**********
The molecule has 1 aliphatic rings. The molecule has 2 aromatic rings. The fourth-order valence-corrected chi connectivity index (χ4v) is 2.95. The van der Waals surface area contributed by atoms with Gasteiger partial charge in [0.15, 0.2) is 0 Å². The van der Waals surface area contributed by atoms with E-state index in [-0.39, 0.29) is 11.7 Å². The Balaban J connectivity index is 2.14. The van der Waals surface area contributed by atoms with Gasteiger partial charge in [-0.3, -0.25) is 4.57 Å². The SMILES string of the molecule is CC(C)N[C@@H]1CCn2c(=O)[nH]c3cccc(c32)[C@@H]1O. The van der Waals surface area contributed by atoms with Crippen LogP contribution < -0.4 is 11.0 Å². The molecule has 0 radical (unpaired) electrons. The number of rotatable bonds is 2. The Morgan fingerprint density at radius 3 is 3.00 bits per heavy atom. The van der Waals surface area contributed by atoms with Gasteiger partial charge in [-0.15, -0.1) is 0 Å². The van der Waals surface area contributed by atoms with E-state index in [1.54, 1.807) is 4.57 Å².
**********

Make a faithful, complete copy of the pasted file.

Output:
The molecule has 1 aliphatic rings. The molecule has 2 aromatic rings. The fourth-order valence-corrected chi connectivity index (χ4v) is 2.95. The van der Waals surface area contributed by atoms with Gasteiger partial charge in [0.15, 0.2) is 0 Å². The van der Waals surface area contributed by atoms with E-state index in [-0.39, 0.29) is 11.7 Å². The Balaban J connectivity index is 2.14. The van der Waals surface area contributed by atoms with Gasteiger partial charge in [-0.3, -0.25) is 4.57 Å². The SMILES string of the molecule is CC(C)N[C@@H]1CCn2c(=O)[nH]c3cccc(c32)[C@@H]1O. The van der Waals surface area contributed by atoms with Crippen LogP contribution < -0.4 is 11.0 Å². The molecule has 0 radical (unpaired) electrons. The number of rotatable bonds is 2. The Morgan fingerprint density at radius 3 is 3.00 bits per heavy atom. The van der Waals surface area contributed by atoms with Gasteiger partial charge in [-0.15, -0.1) is 0 Å². The van der Waals surface area contributed by atoms with E-state index in [1.54, 1.807) is 4.57 Å².